How do I get great abs? What is the secret to a six pack? How do you get a toned and flat stomach? These questions are perennially asked by everyone with a body conscious bone in their body. ‘How to get great abs: Part 1’ focussed on a rhetorical question I posed to those who strive for abdominal definition: “Do you ever see a fat person with abs?”
However, this article focusses on the question I addressed at the end of Part 1 – what exercises are best to do when you’re ‘in range’ to increase abdominal definition?
It is necessary to dispel a myth at this point. Abdominal muscles should be treated like every other muscle in your body. On the chest press, would you do 100 repetitions without stopping? If you answered no, then there is no reason to do this with your abdominals. People everywhere are seen ‘cracking out’ 100 sit ups non-stop, but this isn’t necessary and is inefficient if your goal is for defined abs and a six pack. Yes, 100 sit ups can be a good challenge and a change-up exercise to shock your body every now and again for it to adapt further, but the bulk of your ab workout should be completed as you would your other body parts. Maybe three sets of 12 reps; or 4 sets of 8 reps. Performing your exercises in this range will make the ripples in your stomach bigger and thus more defined and tighter against the skin.
Without additional weight added, you may be able to do 12 reps of an ab exercise quite easily. Thus, performing ab exercises with weights that make you struggle to perform any more than 12 reps is a very efficient way to workout your stomach muscles.
My favourite ab exercise. This works the main ‘six pack’ area of the abdominals in a similar motion to the classic ‘crunch’ when lying on your back; but instead, you kneel in front of a cable machine with the cable set at its highest setting and contract your abs hard so your head is brought down to the floor with the rope attachment held with your hands behind your neck. If you keep your abs under constant tension whilst trying to contract downwards with the additional weight added, your abs will be worked hard like any other isolation body part exercise.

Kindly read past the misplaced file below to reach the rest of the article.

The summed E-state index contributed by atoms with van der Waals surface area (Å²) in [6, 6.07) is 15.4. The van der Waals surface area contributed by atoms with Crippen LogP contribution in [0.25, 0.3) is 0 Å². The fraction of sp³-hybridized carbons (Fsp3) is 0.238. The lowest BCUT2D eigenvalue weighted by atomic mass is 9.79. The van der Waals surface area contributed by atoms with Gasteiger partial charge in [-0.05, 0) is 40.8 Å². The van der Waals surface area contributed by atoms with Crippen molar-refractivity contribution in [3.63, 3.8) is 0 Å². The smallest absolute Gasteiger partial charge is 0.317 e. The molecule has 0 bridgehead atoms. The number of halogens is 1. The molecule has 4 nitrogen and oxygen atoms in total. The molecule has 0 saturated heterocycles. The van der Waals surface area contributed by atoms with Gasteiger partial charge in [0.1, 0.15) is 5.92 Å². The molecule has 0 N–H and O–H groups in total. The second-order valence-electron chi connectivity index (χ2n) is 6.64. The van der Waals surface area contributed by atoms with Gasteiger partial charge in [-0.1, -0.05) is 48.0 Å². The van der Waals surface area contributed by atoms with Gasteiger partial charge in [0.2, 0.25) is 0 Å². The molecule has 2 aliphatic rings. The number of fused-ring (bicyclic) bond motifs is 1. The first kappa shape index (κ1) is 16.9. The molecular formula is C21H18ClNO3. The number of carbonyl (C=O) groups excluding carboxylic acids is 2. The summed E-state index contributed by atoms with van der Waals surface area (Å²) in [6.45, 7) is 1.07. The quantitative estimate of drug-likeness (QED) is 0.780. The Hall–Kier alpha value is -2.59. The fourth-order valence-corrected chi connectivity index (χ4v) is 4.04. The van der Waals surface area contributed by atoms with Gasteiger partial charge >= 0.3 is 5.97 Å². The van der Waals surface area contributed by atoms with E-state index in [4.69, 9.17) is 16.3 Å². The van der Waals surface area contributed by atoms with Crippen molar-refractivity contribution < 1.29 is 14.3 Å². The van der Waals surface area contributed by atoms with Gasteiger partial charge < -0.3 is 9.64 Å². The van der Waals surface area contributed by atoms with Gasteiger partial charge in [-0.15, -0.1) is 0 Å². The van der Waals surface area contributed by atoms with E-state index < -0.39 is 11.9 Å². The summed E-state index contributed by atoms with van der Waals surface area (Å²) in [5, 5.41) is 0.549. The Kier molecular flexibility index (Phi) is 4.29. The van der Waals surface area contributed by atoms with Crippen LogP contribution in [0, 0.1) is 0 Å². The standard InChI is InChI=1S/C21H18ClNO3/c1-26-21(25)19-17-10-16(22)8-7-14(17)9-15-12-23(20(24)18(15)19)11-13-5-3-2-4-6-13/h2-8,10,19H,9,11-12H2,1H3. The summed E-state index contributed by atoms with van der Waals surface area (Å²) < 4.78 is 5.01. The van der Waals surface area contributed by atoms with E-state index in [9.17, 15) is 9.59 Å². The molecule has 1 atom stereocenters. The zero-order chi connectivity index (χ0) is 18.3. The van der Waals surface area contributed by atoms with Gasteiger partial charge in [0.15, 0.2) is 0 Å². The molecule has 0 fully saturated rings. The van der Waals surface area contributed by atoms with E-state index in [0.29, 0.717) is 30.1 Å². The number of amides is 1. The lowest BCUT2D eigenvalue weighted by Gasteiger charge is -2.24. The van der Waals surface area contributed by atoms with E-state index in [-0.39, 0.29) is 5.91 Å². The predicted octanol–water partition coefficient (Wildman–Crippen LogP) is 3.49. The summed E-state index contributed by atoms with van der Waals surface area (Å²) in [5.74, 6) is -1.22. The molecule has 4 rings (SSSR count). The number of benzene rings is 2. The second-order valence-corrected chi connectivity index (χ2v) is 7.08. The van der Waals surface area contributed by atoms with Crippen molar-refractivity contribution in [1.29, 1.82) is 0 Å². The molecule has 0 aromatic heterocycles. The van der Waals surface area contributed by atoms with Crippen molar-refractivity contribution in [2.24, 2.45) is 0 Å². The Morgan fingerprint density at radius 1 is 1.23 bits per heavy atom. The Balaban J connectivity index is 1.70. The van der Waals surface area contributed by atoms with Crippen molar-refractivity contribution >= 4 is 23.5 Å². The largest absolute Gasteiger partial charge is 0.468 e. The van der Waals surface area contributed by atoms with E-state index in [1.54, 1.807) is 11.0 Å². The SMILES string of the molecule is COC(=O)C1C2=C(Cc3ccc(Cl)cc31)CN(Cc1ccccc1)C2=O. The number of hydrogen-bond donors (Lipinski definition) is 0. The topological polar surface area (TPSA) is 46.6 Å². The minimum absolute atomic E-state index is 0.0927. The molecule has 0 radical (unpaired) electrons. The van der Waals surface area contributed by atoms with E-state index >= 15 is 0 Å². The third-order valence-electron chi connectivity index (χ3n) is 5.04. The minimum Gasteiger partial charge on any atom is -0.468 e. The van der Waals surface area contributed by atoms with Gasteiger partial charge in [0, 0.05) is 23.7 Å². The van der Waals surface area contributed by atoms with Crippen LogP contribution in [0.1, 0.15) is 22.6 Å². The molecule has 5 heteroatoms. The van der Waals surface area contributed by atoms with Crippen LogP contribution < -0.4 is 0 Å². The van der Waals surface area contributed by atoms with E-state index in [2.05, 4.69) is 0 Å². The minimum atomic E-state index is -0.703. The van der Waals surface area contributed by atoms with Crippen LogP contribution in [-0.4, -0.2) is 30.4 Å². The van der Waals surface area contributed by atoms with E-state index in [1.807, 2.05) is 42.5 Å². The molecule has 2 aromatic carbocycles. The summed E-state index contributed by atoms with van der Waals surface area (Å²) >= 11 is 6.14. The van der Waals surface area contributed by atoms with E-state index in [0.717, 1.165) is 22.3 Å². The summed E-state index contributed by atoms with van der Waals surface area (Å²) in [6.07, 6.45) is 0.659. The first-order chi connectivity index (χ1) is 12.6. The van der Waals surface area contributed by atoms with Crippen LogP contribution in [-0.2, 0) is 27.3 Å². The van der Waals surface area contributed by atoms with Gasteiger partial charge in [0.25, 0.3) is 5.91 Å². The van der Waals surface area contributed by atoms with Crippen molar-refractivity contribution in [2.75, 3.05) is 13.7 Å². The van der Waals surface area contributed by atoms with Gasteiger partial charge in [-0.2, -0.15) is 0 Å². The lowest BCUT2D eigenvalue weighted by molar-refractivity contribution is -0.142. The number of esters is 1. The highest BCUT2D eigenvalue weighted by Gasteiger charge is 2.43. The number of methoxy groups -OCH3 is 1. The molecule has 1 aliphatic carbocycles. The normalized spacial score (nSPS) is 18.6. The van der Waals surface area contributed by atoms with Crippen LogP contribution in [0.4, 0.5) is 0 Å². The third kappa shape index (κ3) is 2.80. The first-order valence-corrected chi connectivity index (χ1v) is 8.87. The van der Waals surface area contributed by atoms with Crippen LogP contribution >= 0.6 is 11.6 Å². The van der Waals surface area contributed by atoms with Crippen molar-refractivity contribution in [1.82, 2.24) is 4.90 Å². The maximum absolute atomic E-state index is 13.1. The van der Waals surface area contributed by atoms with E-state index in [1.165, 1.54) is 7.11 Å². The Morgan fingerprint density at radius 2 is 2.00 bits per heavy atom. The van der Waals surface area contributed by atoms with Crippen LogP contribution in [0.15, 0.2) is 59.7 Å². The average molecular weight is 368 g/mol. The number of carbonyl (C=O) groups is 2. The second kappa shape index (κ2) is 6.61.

Another ‘six pack’ exercise. Kneeling on the floor with your hands holding a barbell in front of you shoulder width apart; you are looking to push the barbell away from you with straight arms until (if you can) your torso is parallel to the floor. When you are in this position, tense the abs hard and force them to draw you back to your starting position. Try not to use your shoulders too much and focus the contraction on your abs. This is a full body exercise and can be very hard work if done with heavy weights added to the barbell and repeated for 12 reps.
HANGING LEG RAISES
This hits the lower, notoriously difficult area to define, area of the abdominals. Increasing the muscle size of this area can help bring out the pelvic ‘V’ definition that men and women so often crave. Hang from a pull up bar and, with straight legs, raise your legs up in front of you so they form a 90 degree angle with your torso. Put weights on the ankles to increase the resistance. If this is too hard to perform for 12-15 reps to start with, just raise your knees up to your stomach.
‘V’ SIT UPS
Lie with your back flat on the ground with your arms extended straight out on the floor over your head and hold a medicine ball or weight plate. With your legs straight too, tense your abs and bring your legs up to vertical and bring the medicine ball to meet your feet above your hips. Hold for a split second and then return the legs and arms back to the start. This works upper and lower abs together and can really create a total ‘burning’ sensation in the muscles. However, be sure to concentrate the contraction on the relevant muscles and don’t rely on momentum just to get them to the final positions. It is the use and contraction of the muscles, not just getting from A to B, that creates good abs.
OBLIQUE ‘WOOD CHOPPERS’
A fantastic exercise for the obliques and the pelvic ‘V’ forming the side portion of the abdominals. Again, make sure you focus on the contraction of the muscles that are intended to be used. Stand side on to a cable machine. Take hold of the single handle attachment, set at the highest notch, with both hands. You are then looking to bring both hands down to the opposite hip by contracting the obliques. This action can be done with just the arms but this is not the intention. If you let the abs do all the work, you will have one of the best exercises for bringing out the abs and creating a strong and toned ‘love handle’ area. This action is similar to the first half of a golf shot and is very good for those who play a racquet or club sport.
OVERHEAD PLATE LEANS
This works the obliques but also the the muscles to the side of the lower back which helps in creating definition and a tighter hip and waist area. Stand with your legs shoulder width apart with your arms straight above your head holding a 5 or 10 kg plate. Rotate your torso to face the side and then bend over, still with straight arms, until the plate touches the side of your knee. Then still with straight arms, bring the plate back up to the top above your head, turn to the front, and then turn to the other side and perform the same action. Repeat 8-12 times for each side.
Part three will look at which full body exercises are great to strengthen your abs whilst not being the sole reason to perform them.
Chris James MA O.A. Dip